Twitter and Facebook are not Representative of the General Population: Political Attitudes and Demographics of British Social Media users

Jonathan Mellon, Christopher Prosser

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Abstract

A growing social science literature has used Twitter and Facebook to study political and social phenomena including for election forecasting and tracking political conversations. This research note uses a nationally representative probability sample of the British population to examine how Twitter and Facebook users differ from the general population in terms of demographics, political attitudes and political behaviour. We find that Twitter and Facebook users differ substantially from the general population on many politically relevant dimensions including vote choice, turnout, age, gender, and education. On average social media users are younger and better educated than non-users, and they are more liberal and pay more attention to politics. Despite paying more attention to politics, social media users are less likely to vote than non-users, but they are more likely to the left leaning Labour party when they do vote. However, we show that these apparent differences arise due to the demographic composition of social media users. After controlling for age, gender, and education, no statistically significant differences arise between social media users and non-users on political attention, values, or political behaviour.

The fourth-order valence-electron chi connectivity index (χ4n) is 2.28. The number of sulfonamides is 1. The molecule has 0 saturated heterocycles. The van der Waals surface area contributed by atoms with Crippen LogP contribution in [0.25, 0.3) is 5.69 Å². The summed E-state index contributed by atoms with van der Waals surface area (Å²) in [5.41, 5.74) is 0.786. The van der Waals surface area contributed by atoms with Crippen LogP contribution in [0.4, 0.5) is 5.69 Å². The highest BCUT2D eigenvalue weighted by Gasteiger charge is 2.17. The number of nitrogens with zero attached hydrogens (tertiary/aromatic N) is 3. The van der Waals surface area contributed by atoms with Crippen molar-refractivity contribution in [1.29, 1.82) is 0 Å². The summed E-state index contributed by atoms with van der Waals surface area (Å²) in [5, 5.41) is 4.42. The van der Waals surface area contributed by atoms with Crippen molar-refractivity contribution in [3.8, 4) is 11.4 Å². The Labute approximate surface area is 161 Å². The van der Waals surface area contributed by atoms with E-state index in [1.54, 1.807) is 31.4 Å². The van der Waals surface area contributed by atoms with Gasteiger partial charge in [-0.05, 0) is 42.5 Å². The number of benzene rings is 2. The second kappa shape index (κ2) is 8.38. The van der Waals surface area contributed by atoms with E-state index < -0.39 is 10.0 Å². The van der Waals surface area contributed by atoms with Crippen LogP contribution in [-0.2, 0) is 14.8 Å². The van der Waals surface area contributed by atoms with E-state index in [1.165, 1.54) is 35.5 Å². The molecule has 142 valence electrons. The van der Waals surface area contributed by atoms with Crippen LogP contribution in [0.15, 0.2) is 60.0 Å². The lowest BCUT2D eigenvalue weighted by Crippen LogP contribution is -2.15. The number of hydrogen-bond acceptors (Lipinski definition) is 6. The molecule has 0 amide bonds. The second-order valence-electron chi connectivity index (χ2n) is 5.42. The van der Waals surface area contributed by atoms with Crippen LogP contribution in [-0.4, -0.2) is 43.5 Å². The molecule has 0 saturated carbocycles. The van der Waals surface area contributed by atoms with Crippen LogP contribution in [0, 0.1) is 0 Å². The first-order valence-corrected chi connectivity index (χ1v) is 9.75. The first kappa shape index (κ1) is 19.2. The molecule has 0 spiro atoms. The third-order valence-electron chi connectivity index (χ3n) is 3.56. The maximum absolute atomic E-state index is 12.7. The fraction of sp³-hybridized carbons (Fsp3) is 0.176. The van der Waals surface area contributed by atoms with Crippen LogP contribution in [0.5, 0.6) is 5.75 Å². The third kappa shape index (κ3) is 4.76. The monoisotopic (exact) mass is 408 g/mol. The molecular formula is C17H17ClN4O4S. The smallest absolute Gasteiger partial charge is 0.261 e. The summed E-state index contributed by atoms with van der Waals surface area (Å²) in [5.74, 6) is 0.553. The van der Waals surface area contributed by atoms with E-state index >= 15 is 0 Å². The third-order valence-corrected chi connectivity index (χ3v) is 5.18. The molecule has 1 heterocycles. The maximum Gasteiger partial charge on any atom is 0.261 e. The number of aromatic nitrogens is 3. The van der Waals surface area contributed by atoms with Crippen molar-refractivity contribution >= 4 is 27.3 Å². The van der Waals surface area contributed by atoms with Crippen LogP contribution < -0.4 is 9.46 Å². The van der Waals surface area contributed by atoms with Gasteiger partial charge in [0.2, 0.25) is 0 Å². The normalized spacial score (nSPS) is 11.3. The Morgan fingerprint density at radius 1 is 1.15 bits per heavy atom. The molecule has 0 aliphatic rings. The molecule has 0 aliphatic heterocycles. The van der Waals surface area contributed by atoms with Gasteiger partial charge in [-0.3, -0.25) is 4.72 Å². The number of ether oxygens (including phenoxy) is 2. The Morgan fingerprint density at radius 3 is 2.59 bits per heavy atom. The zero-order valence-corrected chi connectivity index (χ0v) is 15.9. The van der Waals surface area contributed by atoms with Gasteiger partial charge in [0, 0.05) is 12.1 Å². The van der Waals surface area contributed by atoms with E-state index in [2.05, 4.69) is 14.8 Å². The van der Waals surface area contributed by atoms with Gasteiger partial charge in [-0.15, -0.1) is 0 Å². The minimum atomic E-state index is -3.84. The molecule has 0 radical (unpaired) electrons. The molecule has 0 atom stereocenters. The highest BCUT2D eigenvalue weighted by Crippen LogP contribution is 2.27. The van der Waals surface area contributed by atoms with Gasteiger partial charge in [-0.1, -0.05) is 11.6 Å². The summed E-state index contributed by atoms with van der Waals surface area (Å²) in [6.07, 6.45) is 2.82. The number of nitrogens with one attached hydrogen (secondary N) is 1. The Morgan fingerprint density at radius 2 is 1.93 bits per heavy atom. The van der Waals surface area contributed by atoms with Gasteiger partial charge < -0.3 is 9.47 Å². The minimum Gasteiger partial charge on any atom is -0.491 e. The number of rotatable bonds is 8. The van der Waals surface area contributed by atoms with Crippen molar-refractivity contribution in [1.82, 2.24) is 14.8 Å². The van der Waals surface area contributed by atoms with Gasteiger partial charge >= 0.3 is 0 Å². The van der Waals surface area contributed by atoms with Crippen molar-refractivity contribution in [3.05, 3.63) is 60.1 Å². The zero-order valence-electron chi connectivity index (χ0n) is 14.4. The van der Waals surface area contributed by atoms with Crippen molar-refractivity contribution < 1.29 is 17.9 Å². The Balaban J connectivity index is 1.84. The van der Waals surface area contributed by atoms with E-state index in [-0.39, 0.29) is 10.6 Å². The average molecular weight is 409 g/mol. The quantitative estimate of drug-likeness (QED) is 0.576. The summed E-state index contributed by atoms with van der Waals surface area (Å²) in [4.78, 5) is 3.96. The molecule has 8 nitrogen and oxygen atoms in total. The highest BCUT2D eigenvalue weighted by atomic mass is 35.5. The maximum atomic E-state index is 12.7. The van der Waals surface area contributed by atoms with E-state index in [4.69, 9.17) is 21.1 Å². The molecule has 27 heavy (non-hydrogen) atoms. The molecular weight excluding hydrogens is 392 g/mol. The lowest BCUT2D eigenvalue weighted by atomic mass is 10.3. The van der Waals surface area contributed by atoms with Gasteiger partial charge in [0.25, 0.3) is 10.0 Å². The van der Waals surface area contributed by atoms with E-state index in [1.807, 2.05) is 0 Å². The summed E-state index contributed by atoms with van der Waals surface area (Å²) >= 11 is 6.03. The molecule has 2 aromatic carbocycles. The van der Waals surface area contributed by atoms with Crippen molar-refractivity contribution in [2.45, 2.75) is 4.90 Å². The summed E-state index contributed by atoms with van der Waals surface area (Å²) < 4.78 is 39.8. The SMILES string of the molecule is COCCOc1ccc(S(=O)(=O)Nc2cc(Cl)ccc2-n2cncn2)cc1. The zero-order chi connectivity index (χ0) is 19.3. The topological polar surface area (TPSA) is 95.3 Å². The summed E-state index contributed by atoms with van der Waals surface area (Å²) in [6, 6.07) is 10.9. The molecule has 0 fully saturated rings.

Original languageEnglish
JournalResearch & Politics
Early online date13 Jul 2017
DOIs
Publication statusPublished - 2017

Research Beacons, Institutes and Platforms

  • Cathie Marsh Institute

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